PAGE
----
If you have been in management or an entrepreneur long enough, you will have experienced the gray area of decision-making where ethics, the law, your needs and expediency all collide. This is the time when you are paid the big bucks, and when others aware of your plight will be watching most carefully. It is also the time when you demonstrate your true courage to your contemporaries.
Gray area decisions. Knowing the facts.
I have a Ph.D. friend who teaches a graduate course in entrepreneurism at a local university. He uses the case method to place as many of these types of decisions in front of his students as possible each semester. And the responses from students are predictable. When faced with a gray area decision, the first response is to follow the letter of the law, the rules, the ‘right thing to do.’ The professor then injects one or more new facts into the case, and the students waiver, more and more as the new facts are analyzed, reducing their fervent enthusiasm for the “always right thing” stand. By the end of each case, most everyone has a position that has modified since the first impression. Then the professor reveals the action the company executive took to resolve the problem, often one not considered by the students.
A gray example: Is it OK to do this?
Consider the case of the company with goods on the dock ready for shipment, a company with an accounts receivable-based asset credit line that is already at its limit due to the calculation by the bank of availability based upon current receivables. The rules for “pledging an invoice” as collateral for borrowing call for attaching signed shipping documents showing that the goods have been picked up by the carrier, at which point the title transfers to the customer and the invoice from the company is “good.”
The senior manager, whether the CEO or CFO or head of shipping, walks over to the location where the shipment sits waiting for pickup, complete with paperwork waiting signature by the carrier driver. The manager picks up the paperwork, and using a blank page inserted into the stack, signs in place of the carrier driver. He then pulls out the now signed company copy and returns to his office with just that copy in hand. Within an hour, the bank receives a copy of the invoice with the signed shipping document attached, along with a very standard request to borrow the 80% of the invoice amount. The bank clerk approves, adds the amount to the loan and company’s cash account, and all is well. Or is it?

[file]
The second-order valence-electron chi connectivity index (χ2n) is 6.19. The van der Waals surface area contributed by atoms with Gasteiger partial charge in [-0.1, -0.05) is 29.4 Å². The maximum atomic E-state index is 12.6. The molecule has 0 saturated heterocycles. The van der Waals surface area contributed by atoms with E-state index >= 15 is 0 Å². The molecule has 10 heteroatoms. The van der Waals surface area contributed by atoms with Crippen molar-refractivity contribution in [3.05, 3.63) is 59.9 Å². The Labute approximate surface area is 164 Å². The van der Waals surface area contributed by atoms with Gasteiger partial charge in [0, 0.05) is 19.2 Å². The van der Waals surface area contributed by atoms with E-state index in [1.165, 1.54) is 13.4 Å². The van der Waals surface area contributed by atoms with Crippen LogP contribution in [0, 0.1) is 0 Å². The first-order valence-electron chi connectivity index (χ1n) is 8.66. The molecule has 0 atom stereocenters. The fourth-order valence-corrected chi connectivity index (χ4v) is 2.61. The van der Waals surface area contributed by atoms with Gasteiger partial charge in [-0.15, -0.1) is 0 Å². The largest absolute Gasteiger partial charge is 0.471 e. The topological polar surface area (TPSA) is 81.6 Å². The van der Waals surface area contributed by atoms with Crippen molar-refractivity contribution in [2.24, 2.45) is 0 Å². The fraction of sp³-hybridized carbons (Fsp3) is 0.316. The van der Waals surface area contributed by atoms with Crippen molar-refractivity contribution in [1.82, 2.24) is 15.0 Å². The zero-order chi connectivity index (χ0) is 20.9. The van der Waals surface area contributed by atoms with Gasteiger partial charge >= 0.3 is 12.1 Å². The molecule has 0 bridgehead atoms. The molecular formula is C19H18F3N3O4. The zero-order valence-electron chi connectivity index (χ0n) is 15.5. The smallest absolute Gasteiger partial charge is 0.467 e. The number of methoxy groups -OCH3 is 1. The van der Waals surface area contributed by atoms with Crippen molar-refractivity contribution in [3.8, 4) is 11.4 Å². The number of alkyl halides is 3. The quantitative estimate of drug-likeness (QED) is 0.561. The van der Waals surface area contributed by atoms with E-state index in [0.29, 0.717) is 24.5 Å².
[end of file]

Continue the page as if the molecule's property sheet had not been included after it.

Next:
Adding facts to the case. Decision changes?
Invariably the students correctly point out that the company manager falsified a document, which surely is against the law since an invoice was pledged to the bank that was not represented by a completed shipment. After this discussion, the professor adds that he forgot to tell the students that the shipment made it to the dock minutes after the day’s carrier pick-up and that payroll is due tomorrow and the cash must be in the bank today to cover the direct deposits. The only way to get that cash today is through the credit line borrowing, and after all, the carrier will pick up the completed shipment tomorrow morning. Now the students debate ethics against legality against pragmatism. Some hold their positions. A missed day of payroll is a small price to pay for even this small breaking of the law. Others state that the reputation of the company as a reliable employer is at stake, and that the employee loyalty will be shaken if payroll is delayed for even one day. The students divide somewhat evenly over the minor infraction.
Do we have all the facts? The balance shifts.
Then the professor reveals that the shipment on the dock is only a small partial shipment but that the invoice that was pledged to the bank was for the entire amount of the order. Now the students debate whether the manager should be fired, or the bank informed of the obvious falsification. And the professor adds that the manager in this case is the CEO himself.
Of course. The Kobayashi solution almost never surfaces.
Interesting enough, no student has yet suggested the Kobayashi Maru solution (remember, Star Trek?) where the CEO merely thinks outside the box or changes the rules. The CEO could have immediately called the carrier and offered a significant sum, say $500 for a quick custom pick up of the partial order, or called for the current location of the driver and found a way to load the shipment into a car or truck to meet the driver, or even plan to drive to the carrier’s dock itself.
So, what would you have done?
You get the idea. Decisions go from black-and-white to gray to black-and-white again, based upon relative knowledge of the facts and of course, the law. Just as a personal test, what would you do if you were the manager? Or if you were the shipping clerk observing this happening regularly? Or if you were the bank auditor discovering that this was a regular practice?
A CEO or manager’s life is not simple. But there are lines, both ethical and legal, that just cannot be stepped over, difficult as the result may be. Each of us is tested in subtle and sometimes very public ways often during our careers. It is a simplification to state that the “good guys finish first,” but looking back over long years of experience, there is a great deal of long term truth in that statement.